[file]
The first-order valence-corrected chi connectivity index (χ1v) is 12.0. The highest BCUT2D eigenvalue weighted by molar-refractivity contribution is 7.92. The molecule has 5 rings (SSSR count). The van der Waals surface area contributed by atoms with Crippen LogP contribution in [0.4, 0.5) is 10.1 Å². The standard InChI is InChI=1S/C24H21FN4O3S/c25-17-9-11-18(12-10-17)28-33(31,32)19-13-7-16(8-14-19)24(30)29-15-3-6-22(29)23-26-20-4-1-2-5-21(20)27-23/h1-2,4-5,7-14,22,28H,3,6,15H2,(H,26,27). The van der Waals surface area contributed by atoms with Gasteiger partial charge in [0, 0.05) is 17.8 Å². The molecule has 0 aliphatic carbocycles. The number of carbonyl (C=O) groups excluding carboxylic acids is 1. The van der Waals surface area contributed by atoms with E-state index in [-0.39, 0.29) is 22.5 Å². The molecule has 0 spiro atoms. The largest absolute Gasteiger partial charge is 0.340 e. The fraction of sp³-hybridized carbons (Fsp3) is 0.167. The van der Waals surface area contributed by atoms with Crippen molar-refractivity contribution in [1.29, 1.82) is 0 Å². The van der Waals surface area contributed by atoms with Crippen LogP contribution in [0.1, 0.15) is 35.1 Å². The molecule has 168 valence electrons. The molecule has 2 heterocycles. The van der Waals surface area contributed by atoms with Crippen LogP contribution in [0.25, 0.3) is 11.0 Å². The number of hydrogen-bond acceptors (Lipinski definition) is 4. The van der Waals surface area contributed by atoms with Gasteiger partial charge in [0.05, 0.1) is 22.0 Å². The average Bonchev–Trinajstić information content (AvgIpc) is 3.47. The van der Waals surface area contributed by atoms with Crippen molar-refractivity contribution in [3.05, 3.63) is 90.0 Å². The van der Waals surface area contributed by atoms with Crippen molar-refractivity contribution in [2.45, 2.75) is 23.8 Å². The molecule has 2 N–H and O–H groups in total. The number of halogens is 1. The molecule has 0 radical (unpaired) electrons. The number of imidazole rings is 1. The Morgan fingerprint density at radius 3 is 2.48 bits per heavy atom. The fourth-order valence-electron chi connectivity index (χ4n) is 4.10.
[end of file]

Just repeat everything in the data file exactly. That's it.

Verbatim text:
The first-order valence-corrected chi connectivity index (χ1v) is 12.0. The highest BCUT2D eigenvalue weighted by molar-refractivity contribution is 7.92. The molecule has 5 rings (SSSR count). The van der Waals surface area contributed by atoms with Crippen LogP contribution in [0.4, 0.5) is 10.1 Å². The standard InChI is InChI=1S/C24H21FN4O3S/c25-17-9-11-18(12-10-17)28-33(31,32)19-13-7-16(8-14-19)24(30)29-15-3-6-22(29)23-26-20-4-1-2-5-21(20)27-23/h1-2,4-5,7-14,22,28H,3,6,15H2,(H,26,27). The van der Waals surface area contributed by atoms with Gasteiger partial charge in [0, 0.05) is 17.8 Å². The molecule has 0 aliphatic carbocycles. The number of carbonyl (C=O) groups excluding carboxylic acids is 1. The van der Waals surface area contributed by atoms with E-state index in [-0.39, 0.29) is 22.5 Å². The molecule has 0 spiro atoms. The largest absolute Gasteiger partial charge is 0.340 e. The fraction of sp³-hybridized carbons (Fsp3) is 0.167. The van der Waals surface area contributed by atoms with Crippen molar-refractivity contribution in [1.29, 1.82) is 0 Å². The van der Waals surface area contributed by atoms with Crippen LogP contribution in [0.1, 0.15) is 35.1 Å². The molecule has 168 valence electrons. The molecule has 2 heterocycles. The van der Waals surface area contributed by atoms with Crippen LogP contribution in [0.25, 0.3) is 11.0 Å². The number of hydrogen-bond acceptors (Lipinski definition) is 4. The van der Waals surface area contributed by atoms with Gasteiger partial charge in [0.05, 0.1) is 22.0 Å². The average Bonchev–Trinajstić information content (AvgIpc) is 3.47. The van der Waals surface area contributed by atoms with Crippen molar-refractivity contribution in [3.05, 3.63) is 90.0 Å². The van der Waals surface area contributed by atoms with Crippen molar-refractivity contribution in [2.45, 2.75) is 23.8 Å². The molecule has 2 N–H and O–H groups in total. The number of halogens is 1. The molecule has 0 radical (unpaired) electrons. The number of imidazole rings is 1. The Morgan fingerprint density at radius 3 is 2.48 bits per heavy atom. The fourth-order valence-electron chi connectivity index (χ4n) is 4.10.